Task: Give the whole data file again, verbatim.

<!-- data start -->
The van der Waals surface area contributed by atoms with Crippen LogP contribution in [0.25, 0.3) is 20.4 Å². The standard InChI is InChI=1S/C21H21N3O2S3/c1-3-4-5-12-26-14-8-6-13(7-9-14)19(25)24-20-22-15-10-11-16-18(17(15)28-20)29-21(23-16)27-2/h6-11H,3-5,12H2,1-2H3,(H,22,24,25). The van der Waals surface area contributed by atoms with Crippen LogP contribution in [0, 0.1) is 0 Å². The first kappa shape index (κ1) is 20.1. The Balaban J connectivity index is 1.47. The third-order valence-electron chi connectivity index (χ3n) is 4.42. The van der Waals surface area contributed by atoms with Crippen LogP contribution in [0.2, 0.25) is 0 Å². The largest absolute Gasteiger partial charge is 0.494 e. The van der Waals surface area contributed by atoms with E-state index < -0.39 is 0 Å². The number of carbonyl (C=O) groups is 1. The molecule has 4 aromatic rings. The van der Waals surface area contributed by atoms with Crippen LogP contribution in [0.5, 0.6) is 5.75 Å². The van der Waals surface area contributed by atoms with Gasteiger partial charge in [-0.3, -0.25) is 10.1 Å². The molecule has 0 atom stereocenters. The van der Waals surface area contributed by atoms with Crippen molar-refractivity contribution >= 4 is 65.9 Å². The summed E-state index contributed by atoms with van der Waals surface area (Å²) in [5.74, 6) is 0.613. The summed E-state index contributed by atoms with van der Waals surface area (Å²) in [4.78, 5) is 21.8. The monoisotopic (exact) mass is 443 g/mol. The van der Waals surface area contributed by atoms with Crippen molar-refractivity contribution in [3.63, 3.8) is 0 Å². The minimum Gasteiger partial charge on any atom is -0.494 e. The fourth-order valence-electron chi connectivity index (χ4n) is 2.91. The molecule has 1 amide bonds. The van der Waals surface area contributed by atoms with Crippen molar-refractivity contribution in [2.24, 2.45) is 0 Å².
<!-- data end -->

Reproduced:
The van der Waals surface area contributed by atoms with Crippen LogP contribution in [0.25, 0.3) is 20.4 Å². The standard InChI is InChI=1S/C21H21N3O2S3/c1-3-4-5-12-26-14-8-6-13(7-9-14)19(25)24-20-22-15-10-11-16-18(17(15)28-20)29-21(23-16)27-2/h6-11H,3-5,12H2,1-2H3,(H,22,24,25). The van der Waals surface area contributed by atoms with Crippen LogP contribution in [0, 0.1) is 0 Å². The first kappa shape index (κ1) is 20.1. The Balaban J connectivity index is 1.47. The third-order valence-electron chi connectivity index (χ3n) is 4.42. The van der Waals surface area contributed by atoms with Crippen LogP contribution in [0.2, 0.25) is 0 Å². The largest absolute Gasteiger partial charge is 0.494 e. The van der Waals surface area contributed by atoms with E-state index < -0.39 is 0 Å². The number of carbonyl (C=O) groups is 1. The molecule has 4 aromatic rings. The van der Waals surface area contributed by atoms with Crippen LogP contribution in [0.5, 0.6) is 5.75 Å². The van der Waals surface area contributed by atoms with Gasteiger partial charge in [-0.3, -0.25) is 10.1 Å². The molecule has 0 atom stereocenters. The van der Waals surface area contributed by atoms with Crippen molar-refractivity contribution >= 4 is 65.9 Å². The summed E-state index contributed by atoms with van der Waals surface area (Å²) in [5.74, 6) is 0.613. The summed E-state index contributed by atoms with van der Waals surface area (Å²) in [4.78, 5) is 21.8. The monoisotopic (exact) mass is 443 g/mol. The van der Waals surface area contributed by atoms with Crippen molar-refractivity contribution in [3.63, 3.8) is 0 Å². The minimum Gasteiger partial charge on any atom is -0.494 e. The fourth-order valence-electron chi connectivity index (χ4n) is 2.91. The molecule has 1 amide bonds. The van der Waals surface area contributed by atoms with Crippen molar-refractivity contribution in [2.24, 2.45) is 0 Å².